There seems to come a time in a software developer's life where you look at creating a blog. It's that time for me. I want a place where I can write up some of my experiments for later reference, and if that can help others along the way, all the better!
- I don't want to pay anything. I really don't want to break the bank with this project. If I can pay nothing, I will. This puts Azure squarely in the front seat because I have $70 a month to spend there.
- Easy to use. I don't want to spend ages messing with this project, or debugging issues.
- Broad application / reusable. It would be great if this thing can be used for more than just this blog. If I can host other sites or blogs on the same infrastructure, that would be kinda handy.
- Preferably something I want to learn. Cause, you know. What's the point otherwise?
At first, I had thought I'd be using Wordpress and I wasn't really looking forward to that. On the upside, there are wordpress containers around and I was pretty keen to run it in a container.
After a quick email with Thiago, I started looking at Ghost. Once I knew it was there, I noticed that many of the blogs I read, including Troy Hunt, are powered by Ghost. With little more than that meagre planning, it was time to get started.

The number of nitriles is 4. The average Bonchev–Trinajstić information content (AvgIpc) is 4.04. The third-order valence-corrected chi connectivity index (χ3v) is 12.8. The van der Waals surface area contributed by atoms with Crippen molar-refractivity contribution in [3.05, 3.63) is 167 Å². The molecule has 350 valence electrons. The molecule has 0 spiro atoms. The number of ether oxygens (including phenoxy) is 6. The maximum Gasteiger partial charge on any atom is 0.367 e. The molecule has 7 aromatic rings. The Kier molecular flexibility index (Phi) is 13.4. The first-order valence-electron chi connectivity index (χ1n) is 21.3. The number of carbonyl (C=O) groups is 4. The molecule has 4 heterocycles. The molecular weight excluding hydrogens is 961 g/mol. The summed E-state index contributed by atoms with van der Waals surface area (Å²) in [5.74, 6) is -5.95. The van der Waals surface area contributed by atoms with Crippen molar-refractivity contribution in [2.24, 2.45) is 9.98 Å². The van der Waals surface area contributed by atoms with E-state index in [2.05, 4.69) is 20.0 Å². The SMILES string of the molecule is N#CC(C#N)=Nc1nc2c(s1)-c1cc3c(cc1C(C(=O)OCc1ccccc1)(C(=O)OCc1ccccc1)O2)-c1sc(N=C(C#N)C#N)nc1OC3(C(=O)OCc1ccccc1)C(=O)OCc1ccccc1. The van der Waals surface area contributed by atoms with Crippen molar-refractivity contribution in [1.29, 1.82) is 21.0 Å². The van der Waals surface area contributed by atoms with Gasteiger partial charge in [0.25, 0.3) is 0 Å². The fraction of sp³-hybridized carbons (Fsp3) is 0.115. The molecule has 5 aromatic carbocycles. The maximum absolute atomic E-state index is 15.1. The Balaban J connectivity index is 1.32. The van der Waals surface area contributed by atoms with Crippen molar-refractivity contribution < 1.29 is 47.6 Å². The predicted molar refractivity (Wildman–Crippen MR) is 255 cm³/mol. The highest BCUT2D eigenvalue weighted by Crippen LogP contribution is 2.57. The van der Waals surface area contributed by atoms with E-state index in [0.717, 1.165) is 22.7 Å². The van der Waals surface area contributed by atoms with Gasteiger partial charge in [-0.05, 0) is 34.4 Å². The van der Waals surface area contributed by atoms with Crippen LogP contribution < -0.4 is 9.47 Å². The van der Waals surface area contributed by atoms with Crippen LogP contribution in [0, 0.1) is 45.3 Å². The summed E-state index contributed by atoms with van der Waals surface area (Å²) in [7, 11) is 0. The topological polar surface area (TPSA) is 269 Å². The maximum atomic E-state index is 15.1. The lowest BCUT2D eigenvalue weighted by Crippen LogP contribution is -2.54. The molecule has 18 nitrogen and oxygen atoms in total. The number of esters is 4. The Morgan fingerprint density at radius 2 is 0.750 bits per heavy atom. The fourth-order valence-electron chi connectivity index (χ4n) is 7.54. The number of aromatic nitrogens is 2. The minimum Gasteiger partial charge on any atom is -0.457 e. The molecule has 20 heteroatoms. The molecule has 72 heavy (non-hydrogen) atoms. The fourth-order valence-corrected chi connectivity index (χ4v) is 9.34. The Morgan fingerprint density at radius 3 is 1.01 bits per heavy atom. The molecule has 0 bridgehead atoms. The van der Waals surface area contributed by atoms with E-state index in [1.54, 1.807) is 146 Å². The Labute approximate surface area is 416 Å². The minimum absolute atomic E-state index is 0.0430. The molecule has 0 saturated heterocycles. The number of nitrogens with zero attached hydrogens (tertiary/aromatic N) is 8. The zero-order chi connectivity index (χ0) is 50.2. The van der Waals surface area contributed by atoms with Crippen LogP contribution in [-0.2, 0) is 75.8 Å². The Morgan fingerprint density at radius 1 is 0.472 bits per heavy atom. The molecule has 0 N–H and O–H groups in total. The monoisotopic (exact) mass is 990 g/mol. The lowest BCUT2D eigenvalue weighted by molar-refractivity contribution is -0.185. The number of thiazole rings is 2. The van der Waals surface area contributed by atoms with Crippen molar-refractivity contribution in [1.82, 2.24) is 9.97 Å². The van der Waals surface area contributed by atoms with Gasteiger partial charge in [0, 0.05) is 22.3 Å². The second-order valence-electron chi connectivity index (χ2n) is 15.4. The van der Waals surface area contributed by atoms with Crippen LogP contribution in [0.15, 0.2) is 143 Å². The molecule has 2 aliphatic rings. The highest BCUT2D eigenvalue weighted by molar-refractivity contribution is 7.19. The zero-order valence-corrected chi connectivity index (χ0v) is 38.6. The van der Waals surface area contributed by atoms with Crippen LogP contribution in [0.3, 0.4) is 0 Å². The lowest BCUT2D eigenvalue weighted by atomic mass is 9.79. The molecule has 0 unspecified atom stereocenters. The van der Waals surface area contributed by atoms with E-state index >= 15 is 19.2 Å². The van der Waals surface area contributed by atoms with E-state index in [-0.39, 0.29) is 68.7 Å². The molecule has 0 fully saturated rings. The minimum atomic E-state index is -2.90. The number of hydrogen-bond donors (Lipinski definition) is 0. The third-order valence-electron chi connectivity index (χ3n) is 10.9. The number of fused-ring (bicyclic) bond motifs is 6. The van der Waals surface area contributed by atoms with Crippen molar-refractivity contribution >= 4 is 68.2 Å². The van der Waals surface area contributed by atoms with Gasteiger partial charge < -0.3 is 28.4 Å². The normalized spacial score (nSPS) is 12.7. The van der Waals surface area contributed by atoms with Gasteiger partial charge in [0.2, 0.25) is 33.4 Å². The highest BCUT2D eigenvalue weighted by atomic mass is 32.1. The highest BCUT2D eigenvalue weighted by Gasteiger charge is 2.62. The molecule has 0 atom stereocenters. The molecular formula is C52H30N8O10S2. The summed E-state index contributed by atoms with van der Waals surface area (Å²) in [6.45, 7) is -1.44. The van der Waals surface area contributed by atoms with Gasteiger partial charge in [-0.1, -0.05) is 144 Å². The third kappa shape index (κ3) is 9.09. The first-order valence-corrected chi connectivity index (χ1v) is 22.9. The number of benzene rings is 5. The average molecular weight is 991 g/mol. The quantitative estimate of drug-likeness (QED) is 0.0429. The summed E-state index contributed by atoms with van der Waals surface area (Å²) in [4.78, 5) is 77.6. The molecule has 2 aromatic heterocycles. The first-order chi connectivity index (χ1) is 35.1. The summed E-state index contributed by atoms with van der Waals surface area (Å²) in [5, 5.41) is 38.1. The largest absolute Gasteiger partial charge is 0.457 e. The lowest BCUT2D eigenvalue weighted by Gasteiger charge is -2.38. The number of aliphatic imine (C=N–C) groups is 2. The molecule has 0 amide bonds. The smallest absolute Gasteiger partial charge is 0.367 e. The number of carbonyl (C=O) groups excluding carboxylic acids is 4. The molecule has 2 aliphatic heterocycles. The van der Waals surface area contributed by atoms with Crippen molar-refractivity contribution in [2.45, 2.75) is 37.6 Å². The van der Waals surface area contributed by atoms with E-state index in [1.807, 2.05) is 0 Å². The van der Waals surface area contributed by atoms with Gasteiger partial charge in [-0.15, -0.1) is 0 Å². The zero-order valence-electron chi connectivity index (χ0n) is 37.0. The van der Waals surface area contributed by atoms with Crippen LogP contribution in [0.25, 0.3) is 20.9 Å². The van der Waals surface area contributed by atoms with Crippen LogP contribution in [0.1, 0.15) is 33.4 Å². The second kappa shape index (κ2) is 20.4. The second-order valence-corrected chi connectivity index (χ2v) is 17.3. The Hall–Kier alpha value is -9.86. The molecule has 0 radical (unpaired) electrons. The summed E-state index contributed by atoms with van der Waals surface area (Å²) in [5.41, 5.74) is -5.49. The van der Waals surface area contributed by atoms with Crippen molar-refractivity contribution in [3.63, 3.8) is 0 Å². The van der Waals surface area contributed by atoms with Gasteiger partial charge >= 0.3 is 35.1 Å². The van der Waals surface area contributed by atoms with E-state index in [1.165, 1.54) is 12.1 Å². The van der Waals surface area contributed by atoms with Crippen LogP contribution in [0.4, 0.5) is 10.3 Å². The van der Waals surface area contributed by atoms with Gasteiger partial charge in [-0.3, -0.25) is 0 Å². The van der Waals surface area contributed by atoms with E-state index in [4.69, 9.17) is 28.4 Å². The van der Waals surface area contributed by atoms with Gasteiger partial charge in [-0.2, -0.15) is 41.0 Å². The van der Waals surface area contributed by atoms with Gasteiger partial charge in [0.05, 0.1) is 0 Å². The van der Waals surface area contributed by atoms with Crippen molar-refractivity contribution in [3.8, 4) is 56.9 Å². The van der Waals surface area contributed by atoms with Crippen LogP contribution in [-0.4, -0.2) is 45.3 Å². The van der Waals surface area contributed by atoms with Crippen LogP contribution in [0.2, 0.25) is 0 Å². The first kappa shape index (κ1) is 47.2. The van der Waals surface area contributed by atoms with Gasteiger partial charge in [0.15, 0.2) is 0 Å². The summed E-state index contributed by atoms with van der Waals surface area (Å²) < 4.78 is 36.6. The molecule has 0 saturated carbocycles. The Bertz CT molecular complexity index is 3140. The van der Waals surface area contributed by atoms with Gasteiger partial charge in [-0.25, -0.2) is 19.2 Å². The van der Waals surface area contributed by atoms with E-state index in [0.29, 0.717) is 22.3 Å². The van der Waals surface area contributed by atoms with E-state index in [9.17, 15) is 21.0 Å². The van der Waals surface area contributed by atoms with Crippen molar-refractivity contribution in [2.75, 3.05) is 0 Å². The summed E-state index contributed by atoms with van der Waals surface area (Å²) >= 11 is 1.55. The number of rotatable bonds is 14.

Attempt 1: Azure Web apps
Firstly, I needed a place to host it. I'm an Azure guy, so I started there. It seemed to be straight forward enough. A ghost container, wrapped in a Web App, running on Linux, volume mapped to a Azure File storage. I ran it locally and it worked perfectly. Once installed on Azure, I found the database just wouldn't load up correctly, giving Migration errors, saying that the database was locked.
First attempt foiled!
Attempt 2: Google GKE
That left me with the question, what about AKS on Azure?
Attempt 3: Azure AKS
I've never created an AKS cluster. I mean, I've wanted to. Who hasn't? The thing is, I've never actually clicked the Go button. So, I guess it's time. It was easy enough to configure as well and then I clicked Create and waited. I waited and then I waited some more. I went looking for any events showing that something was happening, but couldn't see anything. So I tried again and this time, it worked.
It spun up easy enough and with minor changes to the PersistentVolumeClaim, it just worked as well, albeit it a bit slower than GKE, which was odd because I had double the resources on Azure.
So, now what?
Alright, so now I seem to be on the kubernetes train. Even writing it now, it seems kinda crazy to spin up a kubernetes cluster to run a blog that is probably only going to have me as traffic. But it is expandable. There are a couple of sites I want to host. They're currently in containers on Azure Web apps, but should move across easy enough.
I'm still not sure of cost. I will run both solutions for a couple of days and have a look at what charges come through. I hadn't planned to move from Azure at this time. That's where I have the most experience.